After adjusting for other risk factors, both gender and education showed a statistically significant positive association with TBI in the 10/66 cohort. The association with gender is in line with the current literature indicating that men are at greater risk of TBI, with men reported to have ORs of 2.2 for traumatic brain injury in a recent meta-analysis of published studies[5]. The finding that men are at higher risk of head injury may be due to differential societal roles of men and women in different settings. In many low and middle income countries, men often have manual jobs, have a higher tendency to exhibit more risk taking behaviour and are consequently at higher risk of injury. Conversely, women may look after the home, where their risk of injury may be lower. Given that traditional societal roles are slowly changing across the world, with women increasingly working outside the home settings, it is possible that risk of TBI in women may increase in the future too. In our analysis we could not see an association between head injury and abnormal alcohol use in later life, but this is likely due to be the result of low statistical power. While alcohol intoxication has been reported to be a risk factor for head injury in previous analysis[7], reported later life alcohol use in our study may be may be an outcome of having experienced a TBI and a mechanism of coping with the effect of the injury.

In this study, we did not see any significant difference in head injury prevalence between urban and rural sites, with the exception of India where the urban site had almost a two-fold higher prevalence of TBI, compared to rural one. It is possible that this is due to a higher rate of road traffic accidents in urban settings. Previous research carried out in India has reported that people in urban settings had 1.5 higher OR of road traffic injury deaths, compared to those living in rural areas[40]. In contrast to HICs, where the drivers and passengers of vehicles sustain TBI, in LMICs pedestrians, cyclists and motorcyclists are more vulnerable to sustaining TBI. This is because there has been an increase in the number of motor vehicles, which has not been addressed by suitable road safety education and regulations[9].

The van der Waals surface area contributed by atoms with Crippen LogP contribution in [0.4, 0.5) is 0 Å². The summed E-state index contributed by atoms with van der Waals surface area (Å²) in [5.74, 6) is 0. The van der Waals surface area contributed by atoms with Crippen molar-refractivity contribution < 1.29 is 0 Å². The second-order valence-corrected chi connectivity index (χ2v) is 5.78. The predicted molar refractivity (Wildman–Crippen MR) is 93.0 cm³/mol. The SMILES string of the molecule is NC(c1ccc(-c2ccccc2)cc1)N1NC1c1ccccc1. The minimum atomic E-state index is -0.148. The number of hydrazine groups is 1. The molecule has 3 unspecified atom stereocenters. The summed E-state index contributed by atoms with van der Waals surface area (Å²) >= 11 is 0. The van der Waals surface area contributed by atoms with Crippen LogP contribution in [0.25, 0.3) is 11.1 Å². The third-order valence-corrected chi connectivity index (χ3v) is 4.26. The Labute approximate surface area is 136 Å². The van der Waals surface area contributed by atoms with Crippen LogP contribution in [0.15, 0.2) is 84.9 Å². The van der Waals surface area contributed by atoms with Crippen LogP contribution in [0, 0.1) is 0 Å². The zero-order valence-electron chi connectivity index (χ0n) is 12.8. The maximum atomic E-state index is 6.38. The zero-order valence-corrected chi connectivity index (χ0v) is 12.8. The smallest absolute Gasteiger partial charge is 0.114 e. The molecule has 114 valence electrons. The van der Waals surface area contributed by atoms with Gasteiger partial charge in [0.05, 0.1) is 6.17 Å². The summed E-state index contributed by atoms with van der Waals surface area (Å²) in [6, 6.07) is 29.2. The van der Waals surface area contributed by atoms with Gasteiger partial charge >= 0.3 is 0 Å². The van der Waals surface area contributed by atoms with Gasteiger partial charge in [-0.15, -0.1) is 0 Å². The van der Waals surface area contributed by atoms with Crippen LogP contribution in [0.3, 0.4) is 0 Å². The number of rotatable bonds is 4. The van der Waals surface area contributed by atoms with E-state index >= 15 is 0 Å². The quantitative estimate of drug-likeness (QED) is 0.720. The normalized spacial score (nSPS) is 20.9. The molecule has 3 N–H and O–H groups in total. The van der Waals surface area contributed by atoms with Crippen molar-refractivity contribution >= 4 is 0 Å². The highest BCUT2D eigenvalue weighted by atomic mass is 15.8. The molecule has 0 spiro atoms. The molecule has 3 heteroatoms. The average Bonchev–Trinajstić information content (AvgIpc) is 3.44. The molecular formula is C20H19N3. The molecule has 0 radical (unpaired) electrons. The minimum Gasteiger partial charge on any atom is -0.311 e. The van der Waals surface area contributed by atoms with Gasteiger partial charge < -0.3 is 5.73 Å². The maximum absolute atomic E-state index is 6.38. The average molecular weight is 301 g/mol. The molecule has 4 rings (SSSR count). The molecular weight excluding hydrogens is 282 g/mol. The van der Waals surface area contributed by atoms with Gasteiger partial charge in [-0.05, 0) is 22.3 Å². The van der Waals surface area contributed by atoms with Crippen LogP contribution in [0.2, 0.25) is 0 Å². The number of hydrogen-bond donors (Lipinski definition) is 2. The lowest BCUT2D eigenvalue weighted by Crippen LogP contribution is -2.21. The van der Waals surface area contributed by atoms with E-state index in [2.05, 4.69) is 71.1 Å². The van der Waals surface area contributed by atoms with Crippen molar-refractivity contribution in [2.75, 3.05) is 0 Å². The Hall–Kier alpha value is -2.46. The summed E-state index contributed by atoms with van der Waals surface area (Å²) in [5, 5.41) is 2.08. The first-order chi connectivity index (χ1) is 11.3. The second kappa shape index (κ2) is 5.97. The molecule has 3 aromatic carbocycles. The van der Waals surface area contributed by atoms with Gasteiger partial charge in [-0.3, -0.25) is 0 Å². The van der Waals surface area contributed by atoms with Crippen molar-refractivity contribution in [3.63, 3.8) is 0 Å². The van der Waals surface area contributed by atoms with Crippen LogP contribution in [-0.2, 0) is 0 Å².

Both urban and rural centres in China reported extraordinarily low prevalence of TBI compared to all other sites. While the rates of road traffic crashes in this country are among the highest in the world[41], this may not have been true during the early periods of the older people included in our study. These results could be due to cultural factors affecting reporting behaviour, or some ascertainment bias, where interviewers did not realise or did not stress that we were asking about lifetime exposure.